Logitech To Sell Harmony Remotes. All Of Them.


Logitech continues to struggle with their identity and revenue, given another quarter of “disappointing sales“. To right this ship, the company intends to double down on mobile accessories while sustaining their PC peripheral biz. Simultaneously, they plan to unload their Harmony remote and Logitech Alert security camera divisions. Logitech may no longer be interested in those businesses, yet management obviously feels there’s still some intrinsic value.

We’ve covered Harmony from pretty much Day 1 of this site. But our ties stretch even further – to the early 2000s. Prior to Logitech’s acquisition, Harmony hailed from Canada when their cutting edge thematic universal remote powered my projector and Lutron dimmers, along with an ever rotating array of set-top boxes and HTPCs. And it really was one remote to rule them all. However, in recent years, Logitech has let the Harmony line languish as they diverted resources towards that Google TV debacle. Fortunately, they regained interest and recently pushed out the Harmony Link mobile companion and Harmony Touch (which would have been a more compelling remote in 2009). I assume they have additional product in the pipeline, which we’re anxiously awaiting, but Harmony will clearly need a new champion going forward. From CEO Bracken Darrell:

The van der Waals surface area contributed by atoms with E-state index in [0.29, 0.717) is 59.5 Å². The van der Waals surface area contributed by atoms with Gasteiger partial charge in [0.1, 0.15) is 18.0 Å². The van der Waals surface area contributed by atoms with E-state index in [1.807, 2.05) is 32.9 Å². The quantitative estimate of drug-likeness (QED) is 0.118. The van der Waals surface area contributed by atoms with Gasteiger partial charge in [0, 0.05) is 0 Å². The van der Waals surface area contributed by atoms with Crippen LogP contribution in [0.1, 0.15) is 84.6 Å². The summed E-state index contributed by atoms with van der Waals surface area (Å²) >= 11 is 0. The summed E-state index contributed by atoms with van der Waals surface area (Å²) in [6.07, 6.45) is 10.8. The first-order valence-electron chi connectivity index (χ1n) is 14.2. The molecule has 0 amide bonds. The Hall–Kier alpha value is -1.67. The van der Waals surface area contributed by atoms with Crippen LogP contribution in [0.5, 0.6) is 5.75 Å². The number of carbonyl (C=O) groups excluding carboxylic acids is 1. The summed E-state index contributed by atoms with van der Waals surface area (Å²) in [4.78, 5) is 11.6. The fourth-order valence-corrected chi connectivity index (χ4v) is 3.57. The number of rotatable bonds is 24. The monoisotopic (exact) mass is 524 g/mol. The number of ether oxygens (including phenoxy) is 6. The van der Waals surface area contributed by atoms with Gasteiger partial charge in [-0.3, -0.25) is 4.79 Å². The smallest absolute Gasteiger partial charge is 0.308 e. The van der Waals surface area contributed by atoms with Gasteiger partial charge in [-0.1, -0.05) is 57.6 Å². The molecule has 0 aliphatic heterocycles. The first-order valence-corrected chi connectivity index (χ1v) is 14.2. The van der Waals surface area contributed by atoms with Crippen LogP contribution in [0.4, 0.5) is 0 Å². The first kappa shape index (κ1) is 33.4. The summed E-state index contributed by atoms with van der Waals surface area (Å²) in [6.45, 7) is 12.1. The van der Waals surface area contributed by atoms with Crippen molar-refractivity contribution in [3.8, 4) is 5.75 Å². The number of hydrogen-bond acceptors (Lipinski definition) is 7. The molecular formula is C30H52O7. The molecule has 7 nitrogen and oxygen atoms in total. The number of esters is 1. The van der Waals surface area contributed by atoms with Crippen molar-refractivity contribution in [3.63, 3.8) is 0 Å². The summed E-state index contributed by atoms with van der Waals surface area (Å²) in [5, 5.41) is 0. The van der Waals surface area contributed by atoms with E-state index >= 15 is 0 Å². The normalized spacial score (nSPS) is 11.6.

Logitech just publicly announced a plan to hold the Harmony business for sale. Logitech is not shutting down the Harmony business and certainly not the service. This corporate announcement does not impact Logitech’s commitment to our Harmony customers. During the sale, Logitech will continue to provide customer support for Harmony customers. All current warranties provided by Logitech for Harmony products remain unchanged at this time. We very much appreciate our loyal Harmony community and will continue to support and communicate with our customers.